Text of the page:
Trib­ute to the for­got­ten army

Black Country Bugle - - YOUR LETTERS - By JOHN WORK­MAN

THERE was so much hap­pen­ing dur­ing the open­ing months of the First World War, but the or­di­nary chap in the street would have known lit­tle or noth­ing about it.

Here­say, ru­mour and gos­sip had yet to be col­lob­o­rated by solid facts. But a cri­sis that be­gan to un­ravel in 1915 would change ev­ery­one’s per­cep­tion of the Great War. What be­came known as the “Shell Cri­sis” was caused by an un­der­es­ti­ma­tion of the num­ber of shells needed at the front line, and the stock pile be­ing used quickly out­stripped the quan­ti­ties be­ing pro­duced by the do­mes­tic shell mak­ing fac­to­ries. Th­ese mu­ni­tion fac­to­ries were still pro­duc­ing pre­war quan­ti­ties and only men were em­ployed to get the work done. By Novem­ber 1914 the British Army be­gan to feel the ef­fects of th­ese short­ages, but luck­ily the short­en­ing of day­light and wors­en­ing weather as win­ter ap­proached pro­vided a win­dow of op­por­tu­nity to deal with the cri­sis. Be­cause of the short­age of shells the Lib­eral govern­ment of the day was ac­cused of in­com­pe­tence, putting Prime Min­is­ter Her­bert Asquith un­der pres­sure. In June 1915 a new depart­ment, the Min­istry of Mu­ni­tions, was es­tab­lished and David Lloyd Ge­orge re­lin­quished his role as Chan­cel­lor of the Ex­che­quer to take on the job as Min­is­ter of Mu­ni­tions. His ac­cep­tance of the job came as a re­sult of his strong as­sess­ment that a large pro­por­tion of the na­tion’s war strat­egy was not work­ing. Ma­jor changes in the ex­ist­ing meth­ods of mu­ni­tion and equip­ment man­u­fac­ture were ur­gently needed which in­evitably in­volved long es­tab­lished tra­di­tional sys­tems of man­age­ment at shopfloor level be­ing re­placed with more mod­ern ef­fi­cient pro­ce­dures.


Lloyd Ge­orge was an ex­pe­ri­enced ne­go­tia­tor and over his years in pol­i­tics had de­vel­oped a rap­port with the unions and as a re­sult had won the ac­claim of both work­ers and mem­bers of the busi­ness com­mu­nity. As far as he was con­cerned na­tional unity was the great­est pri­or­ity and party pol­i­tics dur­ing wartime were to­tally ir­rel­e­vant, and he felt pas­sion­ately that the des­tiny of the war would be de­ter­mined by the suc­cess or fail­ure of his rev­o­lu­tion­ary min­istry.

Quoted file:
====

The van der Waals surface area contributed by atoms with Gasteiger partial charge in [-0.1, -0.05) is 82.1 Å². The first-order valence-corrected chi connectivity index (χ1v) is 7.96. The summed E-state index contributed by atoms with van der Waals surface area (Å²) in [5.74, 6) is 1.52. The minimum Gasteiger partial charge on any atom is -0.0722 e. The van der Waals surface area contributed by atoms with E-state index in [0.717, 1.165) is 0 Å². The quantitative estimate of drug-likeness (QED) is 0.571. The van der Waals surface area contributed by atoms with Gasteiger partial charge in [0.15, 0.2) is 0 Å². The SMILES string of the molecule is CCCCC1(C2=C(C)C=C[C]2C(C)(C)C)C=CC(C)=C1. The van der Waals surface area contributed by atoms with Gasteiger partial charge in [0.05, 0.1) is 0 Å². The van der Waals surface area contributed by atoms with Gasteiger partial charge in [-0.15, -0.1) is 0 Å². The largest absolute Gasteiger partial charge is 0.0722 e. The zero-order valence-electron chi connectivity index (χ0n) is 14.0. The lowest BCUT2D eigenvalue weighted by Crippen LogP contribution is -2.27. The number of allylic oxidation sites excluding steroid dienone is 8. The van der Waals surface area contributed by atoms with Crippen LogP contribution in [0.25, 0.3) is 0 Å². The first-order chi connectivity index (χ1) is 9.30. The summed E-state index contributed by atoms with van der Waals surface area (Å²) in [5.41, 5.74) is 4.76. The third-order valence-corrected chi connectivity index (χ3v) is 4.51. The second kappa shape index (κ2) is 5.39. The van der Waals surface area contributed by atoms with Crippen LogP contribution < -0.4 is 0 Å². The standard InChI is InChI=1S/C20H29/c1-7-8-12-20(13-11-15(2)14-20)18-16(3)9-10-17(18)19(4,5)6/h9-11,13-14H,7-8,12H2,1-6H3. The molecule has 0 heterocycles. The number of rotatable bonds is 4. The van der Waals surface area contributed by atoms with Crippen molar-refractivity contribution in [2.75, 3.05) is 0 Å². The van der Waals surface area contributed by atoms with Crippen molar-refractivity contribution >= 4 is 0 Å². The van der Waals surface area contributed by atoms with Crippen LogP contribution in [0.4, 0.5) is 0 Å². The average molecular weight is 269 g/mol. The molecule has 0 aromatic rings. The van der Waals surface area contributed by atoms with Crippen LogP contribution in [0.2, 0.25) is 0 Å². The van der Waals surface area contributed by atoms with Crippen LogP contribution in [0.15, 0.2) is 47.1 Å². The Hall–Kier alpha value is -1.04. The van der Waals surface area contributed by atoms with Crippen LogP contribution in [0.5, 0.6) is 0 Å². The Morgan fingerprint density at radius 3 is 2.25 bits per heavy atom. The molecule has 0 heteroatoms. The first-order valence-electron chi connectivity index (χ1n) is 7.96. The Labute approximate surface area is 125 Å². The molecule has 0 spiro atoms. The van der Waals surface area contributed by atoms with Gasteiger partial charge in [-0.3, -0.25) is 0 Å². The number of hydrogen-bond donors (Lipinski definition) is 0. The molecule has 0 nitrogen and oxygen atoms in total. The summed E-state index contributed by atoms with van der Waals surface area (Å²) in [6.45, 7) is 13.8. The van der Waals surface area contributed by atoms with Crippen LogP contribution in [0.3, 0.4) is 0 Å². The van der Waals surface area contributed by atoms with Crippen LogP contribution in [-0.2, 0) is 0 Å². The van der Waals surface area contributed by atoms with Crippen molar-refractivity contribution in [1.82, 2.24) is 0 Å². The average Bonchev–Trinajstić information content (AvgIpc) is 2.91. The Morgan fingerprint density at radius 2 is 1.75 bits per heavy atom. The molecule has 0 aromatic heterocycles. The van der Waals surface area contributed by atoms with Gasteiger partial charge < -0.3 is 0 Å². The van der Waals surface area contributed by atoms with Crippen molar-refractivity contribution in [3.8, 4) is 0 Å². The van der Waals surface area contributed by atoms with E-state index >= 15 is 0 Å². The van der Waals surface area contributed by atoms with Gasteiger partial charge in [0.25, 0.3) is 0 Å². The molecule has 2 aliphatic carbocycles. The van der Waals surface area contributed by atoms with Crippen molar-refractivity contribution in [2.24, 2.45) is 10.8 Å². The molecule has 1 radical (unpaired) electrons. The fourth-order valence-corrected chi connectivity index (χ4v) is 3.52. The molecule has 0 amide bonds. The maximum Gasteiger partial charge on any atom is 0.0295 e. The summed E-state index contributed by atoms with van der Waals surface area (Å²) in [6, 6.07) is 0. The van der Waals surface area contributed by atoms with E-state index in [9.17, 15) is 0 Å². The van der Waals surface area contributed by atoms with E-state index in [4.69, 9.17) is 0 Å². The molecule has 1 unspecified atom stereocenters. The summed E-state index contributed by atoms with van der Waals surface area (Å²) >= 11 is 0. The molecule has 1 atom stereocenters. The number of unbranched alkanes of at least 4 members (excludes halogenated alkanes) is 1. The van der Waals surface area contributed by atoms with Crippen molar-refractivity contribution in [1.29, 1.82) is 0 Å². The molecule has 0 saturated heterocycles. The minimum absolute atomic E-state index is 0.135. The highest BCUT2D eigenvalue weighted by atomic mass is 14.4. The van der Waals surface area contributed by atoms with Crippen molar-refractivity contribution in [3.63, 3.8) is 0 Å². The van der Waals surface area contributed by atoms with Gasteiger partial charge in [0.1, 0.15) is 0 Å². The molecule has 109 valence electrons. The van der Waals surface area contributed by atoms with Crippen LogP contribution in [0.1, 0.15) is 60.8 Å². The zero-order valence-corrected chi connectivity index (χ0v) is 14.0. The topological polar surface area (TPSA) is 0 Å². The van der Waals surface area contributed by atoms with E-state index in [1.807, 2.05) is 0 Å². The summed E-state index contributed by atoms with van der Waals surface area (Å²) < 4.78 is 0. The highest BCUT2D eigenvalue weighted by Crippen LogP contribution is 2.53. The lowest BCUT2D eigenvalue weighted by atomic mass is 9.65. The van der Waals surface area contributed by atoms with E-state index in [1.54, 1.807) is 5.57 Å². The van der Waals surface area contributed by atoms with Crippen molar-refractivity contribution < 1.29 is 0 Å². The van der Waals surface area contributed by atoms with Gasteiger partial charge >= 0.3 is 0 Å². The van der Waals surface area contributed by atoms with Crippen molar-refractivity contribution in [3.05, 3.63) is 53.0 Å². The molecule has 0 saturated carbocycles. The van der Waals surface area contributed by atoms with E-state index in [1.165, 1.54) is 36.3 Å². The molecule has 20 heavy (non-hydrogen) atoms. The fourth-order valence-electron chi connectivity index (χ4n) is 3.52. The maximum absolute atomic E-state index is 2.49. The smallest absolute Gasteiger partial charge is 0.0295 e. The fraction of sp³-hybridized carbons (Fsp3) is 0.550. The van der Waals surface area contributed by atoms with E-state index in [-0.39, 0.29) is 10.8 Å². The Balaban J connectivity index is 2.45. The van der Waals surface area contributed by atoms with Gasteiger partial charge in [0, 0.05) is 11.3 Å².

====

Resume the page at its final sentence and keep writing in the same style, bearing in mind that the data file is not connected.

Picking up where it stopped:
To ac­com­plish this ob­jec­tive all war pro­duc­tion had to be placed un­der pub­lic con­trol, and a very con­tentious Mu­ni­tions of War Act be­gan to in­fringe of peo­ple’s daily lives. Author­ity to bring in changes was avail­able un­der DORA (De­fence of the Realm Act) and this pro­vided the nec­es­sary pow­ers to take what­ever ac­tion was re­quired. Part of the re­spon­si­bil­ity for im­ple­ment­ing th­ese new laws fell to Wil­liam Bev­eridge. But all was not plain sail­ing as there was sus­pi­cion that wartime con­di­tions were be­ing used to un­der­mine tra­di­tional meth­ods of col­lec­tive bar­gain­ing, work­ing hours, wages and free move­ment of labour, threat­en­ing cer­tain em­ploy­ment con­di­tions that had been agreed upon over many decades.

Lloyd Ge­orge stuck to his prin­ci­ples and with pub­lic opin­ion urg­ing an in­crease in shell pro­duc­tion new mu­ni­tion fac­to­ries be­gan to be built across the coun­try for the mass pro­duc­tion of shells. The con­struc­tion of th­ese fac­to­ries in­evitably took time and in or­der to en­sure there wasn’t a pro­longed de­lay in the in­crease of shell pro­duc­tion the govern­ment turned to rail­way com­pa­nies to man­u­fac­ture ma­te­ri­als of war.

Mean­while in Dud­ley a site at Wad­dams Pool had

The shop floor of the Na­tional Pro­jec­tile Fac­tory, Wad­dams

Black Coun­try women help­ing with the w

Mu­ni­tions fac­to­ries at the start of WW1 where only men can be seen work­ing

Mu­ni­tions Min­is­ter David Lloyd Ge­orge, who be­came Prime Min­is­ter suceed­ing Her­bert Asquith

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